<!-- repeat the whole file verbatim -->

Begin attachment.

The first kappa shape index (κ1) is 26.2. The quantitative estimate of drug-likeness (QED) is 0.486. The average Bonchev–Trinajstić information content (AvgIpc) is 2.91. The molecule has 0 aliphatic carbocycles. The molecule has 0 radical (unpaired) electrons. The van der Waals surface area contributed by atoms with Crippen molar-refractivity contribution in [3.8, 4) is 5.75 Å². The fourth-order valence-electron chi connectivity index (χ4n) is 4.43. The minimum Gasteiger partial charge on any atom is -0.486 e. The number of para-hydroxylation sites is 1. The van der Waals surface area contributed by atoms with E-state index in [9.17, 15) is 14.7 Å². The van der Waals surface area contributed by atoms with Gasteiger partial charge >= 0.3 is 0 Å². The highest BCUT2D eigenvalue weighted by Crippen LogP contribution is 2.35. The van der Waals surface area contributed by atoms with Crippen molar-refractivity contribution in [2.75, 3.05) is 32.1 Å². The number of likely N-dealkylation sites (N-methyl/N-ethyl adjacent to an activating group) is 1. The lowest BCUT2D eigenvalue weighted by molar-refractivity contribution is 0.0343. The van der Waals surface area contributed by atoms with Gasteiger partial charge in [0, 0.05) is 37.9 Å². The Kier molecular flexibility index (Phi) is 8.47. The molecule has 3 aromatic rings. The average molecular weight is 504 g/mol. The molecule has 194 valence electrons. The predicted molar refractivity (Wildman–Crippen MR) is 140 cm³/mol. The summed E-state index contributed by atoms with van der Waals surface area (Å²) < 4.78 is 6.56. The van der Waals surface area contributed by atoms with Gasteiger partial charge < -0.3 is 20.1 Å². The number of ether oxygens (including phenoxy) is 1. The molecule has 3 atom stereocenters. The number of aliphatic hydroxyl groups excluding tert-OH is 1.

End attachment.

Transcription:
The first kappa shape index (κ1) is 26.2. The quantitative estimate of drug-likeness (QED) is 0.486. The average Bonchev–Trinajstić information content (AvgIpc) is 2.91. The molecule has 0 aliphatic carbocycles. The molecule has 0 radical (unpaired) electrons. The van der Waals surface area contributed by atoms with Crippen molar-refractivity contribution in [3.8, 4) is 5.75 Å². The fourth-order valence-electron chi connectivity index (χ4n) is 4.43. The minimum Gasteiger partial charge on any atom is -0.486 e. The number of para-hydroxylation sites is 1. The van der Waals surface area contributed by atoms with E-state index in [9.17, 15) is 14.7 Å². The van der Waals surface area contributed by atoms with Gasteiger partial charge >= 0.3 is 0 Å². The highest BCUT2D eigenvalue weighted by Crippen LogP contribution is 2.35. The van der Waals surface area contributed by atoms with Crippen molar-refractivity contribution in [2.75, 3.05) is 32.1 Å². The number of likely N-dealkylation sites (N-methyl/N-ethyl adjacent to an activating group) is 1. The lowest BCUT2D eigenvalue weighted by molar-refractivity contribution is 0.0343. The van der Waals surface area contributed by atoms with Gasteiger partial charge in [0, 0.05) is 37.9 Å². The Kier molecular flexibility index (Phi) is 8.47. The molecule has 3 aromatic rings. The average molecular weight is 504 g/mol. The molecule has 194 valence electrons. The predicted molar refractivity (Wildman–Crippen MR) is 140 cm³/mol. The summed E-state index contributed by atoms with van der Waals surface area (Å²) < 4.78 is 6.56. The van der Waals surface area contributed by atoms with Gasteiger partial charge < -0.3 is 20.1 Å². The number of ether oxygens (including phenoxy) is 1. The molecule has 3 atom stereocenters. The number of aliphatic hydroxyl groups excluding tert-OH is 1.